The railroad tunnels shown are from the Hudson and Manhattan Railroad, which is now known as PATH and is operated by the Port Authority of New York and New Jersey.

How Chocolate is Made

The book's section on chocolate doesn't specifically mention The Hershey Company, which was founded in 1894, but it's possible that's where these two photographs were taken.

The process described isn't much different, I don't think, from what happens on a larger scale today at chocolate factories, of which I am happy to say Pennsylvania has more than its fair share. An excerpt:

"The [cacao] seeds are first roasted. In roasting the substance which develops the aroma is formed. The roasting is accomplished in revolving cylinders, much like the revolving peanut roasters, only much larger. After roasting the seeds are transferred to crushing and winnowing machines. The crushing machines break the husks or 'shells,' and the winnowing machine by the action of a fan separates the shells from the actual kernel or bean. The beans are now called cocoa-nibs."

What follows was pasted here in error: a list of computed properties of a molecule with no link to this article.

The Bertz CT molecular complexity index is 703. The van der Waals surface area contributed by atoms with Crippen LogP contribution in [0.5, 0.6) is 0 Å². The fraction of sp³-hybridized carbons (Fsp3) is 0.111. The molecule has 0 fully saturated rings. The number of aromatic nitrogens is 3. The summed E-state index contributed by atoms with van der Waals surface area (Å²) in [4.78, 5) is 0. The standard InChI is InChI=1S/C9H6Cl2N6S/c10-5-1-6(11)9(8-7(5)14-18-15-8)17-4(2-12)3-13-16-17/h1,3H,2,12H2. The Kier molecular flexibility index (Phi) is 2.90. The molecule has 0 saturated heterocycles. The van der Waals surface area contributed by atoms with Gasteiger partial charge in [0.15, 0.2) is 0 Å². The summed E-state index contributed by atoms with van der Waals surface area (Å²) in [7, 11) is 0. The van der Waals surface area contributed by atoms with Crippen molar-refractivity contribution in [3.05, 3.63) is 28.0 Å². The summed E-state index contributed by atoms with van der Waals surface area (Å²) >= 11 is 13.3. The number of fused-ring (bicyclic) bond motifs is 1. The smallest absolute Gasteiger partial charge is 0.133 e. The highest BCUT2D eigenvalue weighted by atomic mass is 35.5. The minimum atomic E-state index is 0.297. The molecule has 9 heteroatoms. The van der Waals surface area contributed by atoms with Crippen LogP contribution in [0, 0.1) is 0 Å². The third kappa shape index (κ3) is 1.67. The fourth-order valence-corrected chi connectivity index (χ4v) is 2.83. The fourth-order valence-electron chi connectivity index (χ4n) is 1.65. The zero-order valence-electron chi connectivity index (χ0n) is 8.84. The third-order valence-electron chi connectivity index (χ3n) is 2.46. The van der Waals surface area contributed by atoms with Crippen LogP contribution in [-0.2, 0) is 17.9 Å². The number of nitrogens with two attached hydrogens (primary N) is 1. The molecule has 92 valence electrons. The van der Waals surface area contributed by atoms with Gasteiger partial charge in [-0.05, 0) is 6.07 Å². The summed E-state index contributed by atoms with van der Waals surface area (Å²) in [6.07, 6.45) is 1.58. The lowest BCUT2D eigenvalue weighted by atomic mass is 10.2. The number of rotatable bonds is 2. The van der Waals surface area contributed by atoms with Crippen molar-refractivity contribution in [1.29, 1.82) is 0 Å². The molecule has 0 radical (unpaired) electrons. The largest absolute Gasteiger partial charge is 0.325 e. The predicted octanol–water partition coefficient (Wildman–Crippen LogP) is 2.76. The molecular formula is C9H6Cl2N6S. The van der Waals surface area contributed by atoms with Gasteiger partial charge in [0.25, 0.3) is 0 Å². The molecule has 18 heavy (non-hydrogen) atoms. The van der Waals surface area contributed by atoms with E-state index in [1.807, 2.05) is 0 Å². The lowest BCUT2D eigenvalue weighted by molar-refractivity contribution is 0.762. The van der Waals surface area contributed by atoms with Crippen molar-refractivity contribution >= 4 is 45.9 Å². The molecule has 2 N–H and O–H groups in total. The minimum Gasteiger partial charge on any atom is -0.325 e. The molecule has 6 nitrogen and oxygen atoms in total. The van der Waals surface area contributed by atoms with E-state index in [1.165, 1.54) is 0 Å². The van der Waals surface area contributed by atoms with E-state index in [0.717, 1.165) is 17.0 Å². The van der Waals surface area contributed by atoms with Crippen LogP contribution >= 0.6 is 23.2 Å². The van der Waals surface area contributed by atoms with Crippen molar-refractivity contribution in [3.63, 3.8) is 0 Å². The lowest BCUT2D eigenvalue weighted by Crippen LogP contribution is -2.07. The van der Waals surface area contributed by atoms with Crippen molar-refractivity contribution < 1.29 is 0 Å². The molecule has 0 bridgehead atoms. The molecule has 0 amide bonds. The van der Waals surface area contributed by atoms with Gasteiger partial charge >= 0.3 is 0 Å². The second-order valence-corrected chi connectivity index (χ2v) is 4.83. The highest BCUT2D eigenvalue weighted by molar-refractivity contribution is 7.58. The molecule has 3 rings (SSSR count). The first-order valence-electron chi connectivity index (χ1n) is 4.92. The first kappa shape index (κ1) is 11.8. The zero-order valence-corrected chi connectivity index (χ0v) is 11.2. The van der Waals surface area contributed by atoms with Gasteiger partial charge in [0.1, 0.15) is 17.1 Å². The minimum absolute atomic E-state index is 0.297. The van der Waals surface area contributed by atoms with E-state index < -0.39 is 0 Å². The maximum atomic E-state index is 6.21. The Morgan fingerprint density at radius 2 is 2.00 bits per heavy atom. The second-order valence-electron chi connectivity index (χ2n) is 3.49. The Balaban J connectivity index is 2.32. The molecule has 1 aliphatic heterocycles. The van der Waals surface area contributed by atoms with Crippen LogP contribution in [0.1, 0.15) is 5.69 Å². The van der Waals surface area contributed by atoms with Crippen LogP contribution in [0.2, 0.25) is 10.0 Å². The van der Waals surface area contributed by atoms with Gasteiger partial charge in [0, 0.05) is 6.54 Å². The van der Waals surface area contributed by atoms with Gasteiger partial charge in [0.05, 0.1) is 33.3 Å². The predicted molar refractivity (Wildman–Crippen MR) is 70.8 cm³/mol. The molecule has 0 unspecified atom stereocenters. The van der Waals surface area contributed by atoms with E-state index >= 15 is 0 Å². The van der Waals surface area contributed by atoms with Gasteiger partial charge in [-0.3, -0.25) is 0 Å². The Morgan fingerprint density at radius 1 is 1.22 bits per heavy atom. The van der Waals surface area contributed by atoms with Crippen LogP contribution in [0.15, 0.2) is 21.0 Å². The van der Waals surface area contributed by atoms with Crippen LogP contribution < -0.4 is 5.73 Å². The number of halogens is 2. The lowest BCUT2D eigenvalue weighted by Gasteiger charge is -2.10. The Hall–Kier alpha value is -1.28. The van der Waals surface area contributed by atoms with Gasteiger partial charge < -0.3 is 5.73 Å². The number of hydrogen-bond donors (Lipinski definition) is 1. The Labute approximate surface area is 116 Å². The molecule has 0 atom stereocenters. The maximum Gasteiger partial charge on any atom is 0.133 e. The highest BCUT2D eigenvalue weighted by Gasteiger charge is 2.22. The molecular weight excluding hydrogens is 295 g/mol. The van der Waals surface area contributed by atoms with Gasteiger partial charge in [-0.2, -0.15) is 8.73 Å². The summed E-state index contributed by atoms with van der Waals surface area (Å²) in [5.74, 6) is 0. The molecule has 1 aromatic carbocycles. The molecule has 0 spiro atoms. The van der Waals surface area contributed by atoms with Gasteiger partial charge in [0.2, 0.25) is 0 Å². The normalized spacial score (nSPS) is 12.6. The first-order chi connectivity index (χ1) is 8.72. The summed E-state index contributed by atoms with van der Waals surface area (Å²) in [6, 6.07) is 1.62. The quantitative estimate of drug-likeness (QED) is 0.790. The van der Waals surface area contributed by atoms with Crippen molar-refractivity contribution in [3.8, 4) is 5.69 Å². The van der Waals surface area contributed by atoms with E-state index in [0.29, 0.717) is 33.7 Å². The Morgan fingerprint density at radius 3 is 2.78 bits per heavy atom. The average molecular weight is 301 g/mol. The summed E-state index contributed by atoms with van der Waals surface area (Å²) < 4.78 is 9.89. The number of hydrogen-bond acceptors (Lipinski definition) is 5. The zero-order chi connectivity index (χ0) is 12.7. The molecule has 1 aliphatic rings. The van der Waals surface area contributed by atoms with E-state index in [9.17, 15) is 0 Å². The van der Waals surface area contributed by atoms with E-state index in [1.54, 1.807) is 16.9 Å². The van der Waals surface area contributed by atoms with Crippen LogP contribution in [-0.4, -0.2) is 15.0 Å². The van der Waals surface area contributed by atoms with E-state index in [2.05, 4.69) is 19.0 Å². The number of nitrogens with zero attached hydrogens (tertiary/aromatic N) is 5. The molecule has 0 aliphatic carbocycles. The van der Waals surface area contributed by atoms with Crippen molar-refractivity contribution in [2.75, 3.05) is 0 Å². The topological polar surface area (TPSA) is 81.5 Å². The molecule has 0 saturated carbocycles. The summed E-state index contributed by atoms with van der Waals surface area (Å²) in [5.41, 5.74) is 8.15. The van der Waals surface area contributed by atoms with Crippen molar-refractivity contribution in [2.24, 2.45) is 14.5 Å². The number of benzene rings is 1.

Wednesday, June 26, 2013

Book of Marvels: A peculiar sanitarium in Cleveland

This photograph is featured in 1931's "The Book of Marvels" by Henry Smith Williams. It's a book that's chock-full of amazing dirigibles, dams, locomotives, generators, medical innovations, astronomical observations, and much more.

The "peculiar" building in Cleveland was called the Timken Tank at Cunningham Sanitarium.

It was, according to The Encyclopedia of Cleveland History, "a five-story-high spherical steel structure designed to maintain a pressurized atmosphere to aid in the treatment of various diseases, especially diabetes. Although oxygen therapy had been in use for over eight years, this sphere, allegedly the only one of its kind in the world, was the first to conduct such therapy on a large scale."

It was constructed in 1928 and cost $1 million (about $13 million in modern dollars). It was 64 feet high, weighed 900 tons, and had 38 rooms and 350 portholes.